Summoning the Spirit (2023) follows a young couple who decides to buy a house in the countryside. The wife is pregnant but then suffers a miscarriage. Loneliness and guilt permeate the couple, with the wife suffering from guilt and searing loneliness. The man, a writer, suffers from writer’s block. It all changes when they come into contact with their neighbors, a group of hippies who are in love with nature and all its wild eccentricities, led by a charismatic man named Arlo. Before long, however, the forest starts to hold sway over the couple as their relationships start to fray apart, and the true deity of the cult is revealed in all its violent glory.

It is common for a filmmaker to take a property of complete schlocky sensibility and try to “elevate” it. A24 has made a brand name by producing “elevated horror” stories, and it is a mistake to assume that it is demeaning a genre. On the contrary, storytelling itself can always welcome new forms of intermingling different ideas to produce something relatively original. If there is anything positive to be attributed to “Summoning the Spirit,” it is relatively original.

Unfortunately, it is harder to justify whether the movie works as a poignant character study of the complexities of grief and loss and finding solace in the most unexpected of places. The caveat the movie also explores is the manipulation of charismatic individuals leading a cult of like-minded followers and how it is easy to prey on the vulnerabilities of individuals. And, of course, amidst all of that, the movie in flashes shows the “Sasquatch,” which you might argue is the selling point of the film if the key art and posters had been any indication.

Summoning the Spirit (2023) Movie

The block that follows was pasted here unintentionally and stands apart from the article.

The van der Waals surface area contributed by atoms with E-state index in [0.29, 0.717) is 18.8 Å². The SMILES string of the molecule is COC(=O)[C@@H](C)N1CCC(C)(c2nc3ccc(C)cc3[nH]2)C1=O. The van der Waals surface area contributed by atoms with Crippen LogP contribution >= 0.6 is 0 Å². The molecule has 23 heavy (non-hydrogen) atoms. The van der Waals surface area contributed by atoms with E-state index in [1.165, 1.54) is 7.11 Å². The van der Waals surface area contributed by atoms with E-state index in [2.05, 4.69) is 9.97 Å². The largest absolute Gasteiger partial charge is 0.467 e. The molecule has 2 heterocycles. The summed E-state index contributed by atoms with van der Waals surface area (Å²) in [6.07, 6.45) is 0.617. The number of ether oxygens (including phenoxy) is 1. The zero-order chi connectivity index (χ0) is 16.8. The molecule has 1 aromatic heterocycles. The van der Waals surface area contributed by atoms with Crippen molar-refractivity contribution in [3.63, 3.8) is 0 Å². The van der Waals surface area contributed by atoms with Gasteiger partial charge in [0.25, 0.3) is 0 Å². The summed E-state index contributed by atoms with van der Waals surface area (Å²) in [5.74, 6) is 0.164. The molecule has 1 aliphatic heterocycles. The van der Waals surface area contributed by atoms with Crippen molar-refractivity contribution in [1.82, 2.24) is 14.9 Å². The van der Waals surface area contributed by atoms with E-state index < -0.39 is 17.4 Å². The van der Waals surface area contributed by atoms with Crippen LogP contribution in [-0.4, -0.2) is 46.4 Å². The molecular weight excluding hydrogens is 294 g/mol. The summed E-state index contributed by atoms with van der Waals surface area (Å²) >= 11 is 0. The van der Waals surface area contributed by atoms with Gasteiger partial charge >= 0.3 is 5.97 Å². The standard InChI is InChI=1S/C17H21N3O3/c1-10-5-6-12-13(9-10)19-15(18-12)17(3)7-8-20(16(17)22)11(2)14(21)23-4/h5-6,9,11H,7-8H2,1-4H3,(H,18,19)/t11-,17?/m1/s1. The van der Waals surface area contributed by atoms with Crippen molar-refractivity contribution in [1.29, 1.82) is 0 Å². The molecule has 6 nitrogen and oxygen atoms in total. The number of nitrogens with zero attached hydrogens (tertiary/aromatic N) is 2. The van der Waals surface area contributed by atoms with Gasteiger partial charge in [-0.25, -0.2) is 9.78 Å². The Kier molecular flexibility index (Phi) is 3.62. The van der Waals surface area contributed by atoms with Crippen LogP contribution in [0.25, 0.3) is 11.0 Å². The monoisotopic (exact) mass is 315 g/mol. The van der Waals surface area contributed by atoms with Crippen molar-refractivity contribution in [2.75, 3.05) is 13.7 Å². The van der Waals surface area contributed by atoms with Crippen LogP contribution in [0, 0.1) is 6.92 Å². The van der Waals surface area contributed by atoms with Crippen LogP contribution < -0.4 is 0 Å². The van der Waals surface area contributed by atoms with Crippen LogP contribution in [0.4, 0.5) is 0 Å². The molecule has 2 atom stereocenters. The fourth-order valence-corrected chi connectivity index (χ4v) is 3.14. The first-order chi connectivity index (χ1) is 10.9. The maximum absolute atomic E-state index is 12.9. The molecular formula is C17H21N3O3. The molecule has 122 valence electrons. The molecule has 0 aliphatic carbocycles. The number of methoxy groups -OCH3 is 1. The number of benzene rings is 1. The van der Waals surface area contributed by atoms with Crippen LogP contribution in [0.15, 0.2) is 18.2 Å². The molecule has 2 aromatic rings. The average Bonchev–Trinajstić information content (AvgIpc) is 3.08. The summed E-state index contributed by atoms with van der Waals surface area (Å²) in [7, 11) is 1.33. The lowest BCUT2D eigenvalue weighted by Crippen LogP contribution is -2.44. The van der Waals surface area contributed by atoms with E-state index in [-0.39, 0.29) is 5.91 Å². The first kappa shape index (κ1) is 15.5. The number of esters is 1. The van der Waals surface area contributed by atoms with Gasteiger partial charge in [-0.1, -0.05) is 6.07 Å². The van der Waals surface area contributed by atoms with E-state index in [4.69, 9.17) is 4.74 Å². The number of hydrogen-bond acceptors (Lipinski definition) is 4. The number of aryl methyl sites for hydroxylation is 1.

The setup of the movie is already beset with clunky dialogue, and the actions of the cult become unintentionally hilarious rather than beginning a sense of unease. Remarkably, though, the unease permeates during the quieter moments. For example, when Dean (Ernesto Reyes) and Arlo (Jesse Tayeh) are playing chess together, Dean’s remark about Arlo being another Latino searching for validation by controlling a group of white people and Arlo’s stony reaction are both illuminating and manage to evoke the unease the movie has been trying to evoke throughout its runtime.

The narrative takes a while to set itself up, along with the different facets and the numerous premises working within its story, including a subplot about one of the members of the cult is an informant who is ultimately discovered and scared out of the group to run away into the forest, where the sasquatch finally kills her.

For a slow-burn movie like this, a relationship fraying at its edges and the tendrils of cruelty and unease of a cult permeating amongst the unsuspecting newcomers are the strands of the plot to follow, the revelation of the deity being a bigfoot or a sasquatch shown via flashes takes out the meat of the slow burn. It subverts expectations from the viewers, who are now only in service of experiencing the gonzo violence promised due to being gifted a glimpse of the sasquatch or a taste of the violence of the sasquatch as a result.

The B-movie monster element is closely interlinked with the magic realism of the forest itself. As a result, the final climactic sequence of gonzo violence and pools of blood is a welcome respite and also an impressive one, considering the practical effects involved. The amount of limbs being torn apart and bodies being separated from Torsos brings an unfair expectation from this movie: more of the gonzo shlock, less of the character study.

It’s a shame because, on paper, it is an interesting idea: how the forest and nature itself contribute to the monster’s existence and inadvertently create it as a protector. The screenplay never coalesces very well to become a coherent whole, and as a result, scenes flow within each other haphazardly, character interactions sound clunky and stilted, and the moments of elation amongst the members of the cult produce unintentional hilarity.

It might have benefited from completely embracing its schlocky roots, or it should have delved deeper into the cult and its ways of manipulating unsuspecting individuals and produced a thriller with poignancy. Unfortunately, “Summoning the Spirit” becomes neither.

Read More: The 40 Best A24 Movies that You Shouldn’t Miss

Summoning the Spirit (2023) Movie Links: IMDb, Rotten Tomatoes
Summoning the Spirit (2023) Movie Cast: Krystal Millie Valdes, Ernesto Reyes, Jesse Tayeh
Summoning the Spirit (2023) Movie Genre: Horror, Runtime: 1h 37m

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